Alberto Contador (Tinkoff-Saxo) took control of Tirreno-Adriatico with a dominant stage five win atop the gruelling climb of the Muro di Guardiagrele.
Following his success in Cittareale the previous day, El Pistolero showed why he has won five career Grand Tours – plus two further wins stripped from his record – with a stunning acceleration to solo to victory and into the overall lead.
The Spaniard jumped clear on the Passo Lanciano, attacking alongside Nairo Quintana (Movistar) to blow the race apart early on, and then launched another long attack to win the stage ahead of Simon Geschke (Giant-Shimano).
Geschke, Benjamin King (Garmin-Sharp) and Adam Hansen (Lotto-Belisol) had all stayed clear having been part of the day’s break – producing outstanding rides to finish second, third and fourth respectively.
But the day belonged to Contador who proved he can still be a serious contender for stage racing success having fallen back on all of his experience to control the race from start to finish.
Team Sky’s hopes of overall success suffered a huge blow however, after Richie Porte succumbed to an overnight illness, forcing him to withdraw before the stage started having been sat fourth overall.
Alongside Geschke, King and Hansen, the day’s break had also consisted of David de la Cruz (Team NetApp-Endura), Matthias Brandle (IAM Cycling), Andriy Grivko (Astana), Yaroslav Popovych (Trek Factory Racing) and Luca Paolini (Katusha).
They earned a decent-sized gap on the bunch, with overall leader Michal Kwiatkowski and his Omega Pharma-Quickstep team-mates struggling on the day’s climbs.
Wout Poels had hauled the Polish rider back in contention after Contador and Quintana’s attack shed the main group to just 25 riders.
By the time they hit the penultimate climb, the break had been significantly splintered, with King, Hansen, Geschke and de la Cruz still together at the front.
Further back, Contador waited patiently before Mikel Nieve (Team Sky) injected some pace in the leading group – at which point the Tinkoff-Saxo man seized the initiative to jump clear.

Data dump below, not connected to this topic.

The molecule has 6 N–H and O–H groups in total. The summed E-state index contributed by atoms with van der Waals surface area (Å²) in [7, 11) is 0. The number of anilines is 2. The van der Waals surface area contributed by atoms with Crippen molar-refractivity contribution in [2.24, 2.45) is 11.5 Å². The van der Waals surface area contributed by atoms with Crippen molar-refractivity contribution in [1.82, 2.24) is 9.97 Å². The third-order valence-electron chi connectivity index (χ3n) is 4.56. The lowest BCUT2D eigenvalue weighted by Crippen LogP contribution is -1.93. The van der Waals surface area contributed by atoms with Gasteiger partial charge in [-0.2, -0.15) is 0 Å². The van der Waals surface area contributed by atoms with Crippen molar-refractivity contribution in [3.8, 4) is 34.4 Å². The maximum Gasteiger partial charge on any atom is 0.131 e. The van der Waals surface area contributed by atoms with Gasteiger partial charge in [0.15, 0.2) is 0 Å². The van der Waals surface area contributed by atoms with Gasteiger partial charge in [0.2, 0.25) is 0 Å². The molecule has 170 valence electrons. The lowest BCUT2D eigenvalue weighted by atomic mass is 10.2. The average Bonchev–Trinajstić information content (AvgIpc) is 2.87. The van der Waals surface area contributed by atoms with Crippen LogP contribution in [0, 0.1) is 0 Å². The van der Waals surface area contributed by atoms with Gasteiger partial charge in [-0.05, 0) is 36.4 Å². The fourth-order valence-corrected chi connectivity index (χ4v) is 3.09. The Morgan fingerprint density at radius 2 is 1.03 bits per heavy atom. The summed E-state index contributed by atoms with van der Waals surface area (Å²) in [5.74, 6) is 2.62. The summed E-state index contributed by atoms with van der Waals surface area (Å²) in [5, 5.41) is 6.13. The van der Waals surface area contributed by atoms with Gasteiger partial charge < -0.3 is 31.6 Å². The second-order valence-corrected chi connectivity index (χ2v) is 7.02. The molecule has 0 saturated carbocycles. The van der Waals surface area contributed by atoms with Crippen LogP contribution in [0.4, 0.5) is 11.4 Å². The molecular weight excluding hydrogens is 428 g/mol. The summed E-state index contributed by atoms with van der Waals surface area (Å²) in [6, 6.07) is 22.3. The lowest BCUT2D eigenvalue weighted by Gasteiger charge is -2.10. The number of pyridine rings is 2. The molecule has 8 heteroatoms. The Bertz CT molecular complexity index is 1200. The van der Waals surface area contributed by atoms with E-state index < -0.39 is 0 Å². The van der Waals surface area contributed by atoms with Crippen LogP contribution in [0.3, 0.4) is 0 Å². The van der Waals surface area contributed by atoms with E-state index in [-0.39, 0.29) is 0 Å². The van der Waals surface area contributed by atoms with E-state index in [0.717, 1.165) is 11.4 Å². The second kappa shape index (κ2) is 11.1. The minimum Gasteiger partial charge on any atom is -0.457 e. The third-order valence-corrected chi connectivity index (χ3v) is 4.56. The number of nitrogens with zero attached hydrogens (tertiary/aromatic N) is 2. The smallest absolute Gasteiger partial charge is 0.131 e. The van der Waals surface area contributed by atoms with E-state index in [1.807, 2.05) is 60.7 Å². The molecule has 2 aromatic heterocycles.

Though there were still 30 kilometres to ride, the Spaniard’s attack proved too much for his fellow contenders to match as he picked off the escapees before him.
He caught Hansen before cresting the summit and then joined the remaining three escapees at the foot of the Guardiagrele.
Quintana led a chasing group behind, which also contained Jean-Christophe Peraud and Domenico Pozzovivo (Ag2r-La Mondiale).
But Contador would not be stopped at the front, neutralising an attempted attack by King before kicking on the 30 per cent ramps of the fearsome climb.
Geschke maintainted close contact with the Spaniard, but Contador would not be denied as he stormed to victory by six seconds.
Peraud eventually crossed 1’26”, while Quintana rolled in 12th a further 25 seconds down.
For Kwiatkowski however, the pace had simply been too much as he finished alongside Poels, some six minutes down on Contador with his hopes of overall victory shattered.
Instead, Contador now boasts a 2’08” overall lead ahead of Quintana with one road stage and one individual time trial to come.
Tirreno-Adriatico 2014: stage five – result
1) Alberto Contador (ESP) – Tinkoff-Saxo – 4.54.42hrs
2) Simon Geschke (GER) – Giant-Shimano +6”
3) Benjamin King (USA) – Garmin-Sharp +45”
4) Adam Hansen (AUS) – Lotto-Belisol +1.01
5) Jean-Christophe Peraud (FRA) – Ag2r-La Mondiale +1.26
6) Giampaolo Caruso (ITA) – Katusha +1.39
7) Roman Kreuziger (CZE) – Tinkoff-Saxo +1.42
8) Domenico Pozzovivo (ITA) – Ag2r-La Mondiale – ST
9) Julian Arredondo (COL) – Trek Factory Racing
10) Rinaldo Nocentini (ITA) – Ag2r-La Mondiale
1) Alberto Contador (ESP) – Tinkoff-Saxo – 21.01.30hrs
2) Nairo Quintana (COL) – Movistar +2.08
3) Roman Kreuziger (CZE) – Tinkoff-Saxo +2.15
4) Julian Arredondo (COL) – Trek Factory Racing +2.39
5) Jean-Christophe Peraud (FRA) – Ag2r-La Mondiale +2.40
6) Mikel Nieve (ESP) – Team Sky +2.50
7) Dani Moreno (ESP) – Katusha +2.51
8) Domenico Pozzovivo (ITA) – Ag2r-La Mondiale +2.56
9) Giampaolo Caruso (ITA) – Katusha +2.58
10) Robert Kiserlovski (CRO) – Trek Factory Racing +3.06